Wendell died a few years ago, but now his legacy lives on in the center of town in the shadow of the pine trees he rode through along with other destinations and journeys that exemplified his coveted life in South Lake Tahoe.
“Welcome to our new bike park,” City Manager Nancy Kerry said to hundreds of people gathered for the formal unveiling. The park represents a maze of gnarly jumps, banks and turns that mark a turning point in public-private partnerships for the city embracing its recreation-oriented heritage and future.
“This is the most significant recreation opportunity we’ve had in years,” Mayor Hal Cole told the attentive crowd of several hundred people. “This city is on a mission to make this town first class in recreation.”
Cole labeled the park a “perfect place to put his name” when speaking of Wendell.
The mayor was followed by the ever-so humble Assistant Public Works Director Jim Marino, who couldn’t seem to accept his award and instead dedicated his honorary plaque to his fellow city employees. He waxed poetic in speaking of the park, calling it a venue of “flow” that represents the “flow in life.”
Apparently, there’s no stopping the city now.
The park was billed as a training place for athletes as well as an ideal hangout for youngsters wanting to master the art of two-wheeling like life-long BMX advocate and city Recreation Coordinator Lauren Thomaselli, who also received an award, and city Parks and Recreation Commissioner Peter Fink, who pedals the talk of cycling. (He and his wife, Karen, did an 8,000-mile cross-country trip years ago.)
“This is what a citizenship can do,” Pete Fink said, while looking out at the park.
Councilman Tom Davis, who has spent several years serving the city, called the project “your government at its finest.”
To those close to the subject, the bike park was long in coming – a project that prompted many to want to pick up and shovel to see it happen instead of sitting as a ream of paper on a shelf.
And no one knows that better than Ben Fish, who is president of both the Tahoe Area Mountain Biking Association and Bijou Bike Park Association. Fish held up a rough sketch he drew in 2011 to show what can happen when you take an idea and hand it over to a visionary like Kerry, an open-minded city council and building types like Marino. He received more than a plaque and bike socks for his efforts. His wife, Amy, wheeled out a new bike on behalf of TAMBA. She was in tears when she honored his dedication with the gift.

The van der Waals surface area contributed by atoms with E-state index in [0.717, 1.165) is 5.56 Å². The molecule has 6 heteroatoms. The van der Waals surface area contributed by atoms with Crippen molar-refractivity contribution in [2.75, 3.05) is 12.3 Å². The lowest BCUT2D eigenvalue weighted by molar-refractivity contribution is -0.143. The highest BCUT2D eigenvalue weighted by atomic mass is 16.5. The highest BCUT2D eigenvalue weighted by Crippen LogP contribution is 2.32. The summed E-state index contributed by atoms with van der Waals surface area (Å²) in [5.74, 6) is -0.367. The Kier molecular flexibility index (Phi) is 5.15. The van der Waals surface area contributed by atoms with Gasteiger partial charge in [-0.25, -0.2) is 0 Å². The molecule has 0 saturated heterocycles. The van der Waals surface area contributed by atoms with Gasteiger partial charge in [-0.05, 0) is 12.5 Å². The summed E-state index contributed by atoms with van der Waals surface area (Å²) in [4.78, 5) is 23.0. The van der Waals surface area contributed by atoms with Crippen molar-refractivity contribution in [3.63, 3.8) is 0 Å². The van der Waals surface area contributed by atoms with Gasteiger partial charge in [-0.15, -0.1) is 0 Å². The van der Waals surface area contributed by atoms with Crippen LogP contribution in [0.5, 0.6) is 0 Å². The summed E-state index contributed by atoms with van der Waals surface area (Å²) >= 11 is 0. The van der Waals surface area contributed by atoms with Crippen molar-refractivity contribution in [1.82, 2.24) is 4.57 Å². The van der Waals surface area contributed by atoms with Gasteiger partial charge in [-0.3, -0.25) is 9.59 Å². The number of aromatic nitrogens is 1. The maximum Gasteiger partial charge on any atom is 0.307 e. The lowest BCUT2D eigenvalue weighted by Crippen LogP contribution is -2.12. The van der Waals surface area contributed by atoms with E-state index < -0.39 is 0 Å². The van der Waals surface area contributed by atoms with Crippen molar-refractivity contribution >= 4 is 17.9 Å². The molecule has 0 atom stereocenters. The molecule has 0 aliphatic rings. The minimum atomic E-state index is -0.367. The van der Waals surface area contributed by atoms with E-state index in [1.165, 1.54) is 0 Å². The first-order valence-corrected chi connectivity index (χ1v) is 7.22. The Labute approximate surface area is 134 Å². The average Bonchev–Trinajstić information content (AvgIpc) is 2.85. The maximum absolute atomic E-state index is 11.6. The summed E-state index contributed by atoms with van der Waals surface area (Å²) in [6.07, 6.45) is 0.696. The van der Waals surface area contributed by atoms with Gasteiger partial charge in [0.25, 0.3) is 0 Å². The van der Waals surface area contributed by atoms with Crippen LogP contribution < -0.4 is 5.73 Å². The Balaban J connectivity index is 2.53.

Just as attendees were on the edge of heart-tugging sentiment, Wendell’s brother, Ted, took the microphone and reduced many to tears in discussing his brother Tom’s tenacious efforts to “do the right thing” by his community and support all things and venues that were bike friendly. Wendell, who Cole describes as “a gentle giant,” showed up at countless meetings with a smile and charm.
“He never wavered from his convictions, whether they were popular or not,” Wendell said of his brother, Tom. “He was always trying to make things for the better.”
The brother listed things that Tom did to exemplify passion and pursuit of outdoor recreation – including his Zen-like time on his mono ski, surfing longboard and his bicycle billed as his most treasured possession.
“He was always in the present. He had that gift, and he shared it with everyone,” Wendell said.
Brutally heart-warming, Wendell said he’ll remember Tom’s favorite lines: “C’mon, the best part is the uphill,” “What ropes? Sorry sir,” and “That looks pretty safe, doesn’t it?”
Tom Wendell had an adventurous spirit that didn’t go unnoticed. And now it’s being passed on.
Ted Wendell told the crowd he came down to the bike park and ran into a young rider who called the course “so totally sic,” meaning awesome.
It was as though Tom was there between the trees as the city of South Lake Tahoe moves into another half century, cultivating recreation advocates of a new generation to take part.
Ted Wendell reminded everyone, “Tom would say: ‘Be the change you want to see.’”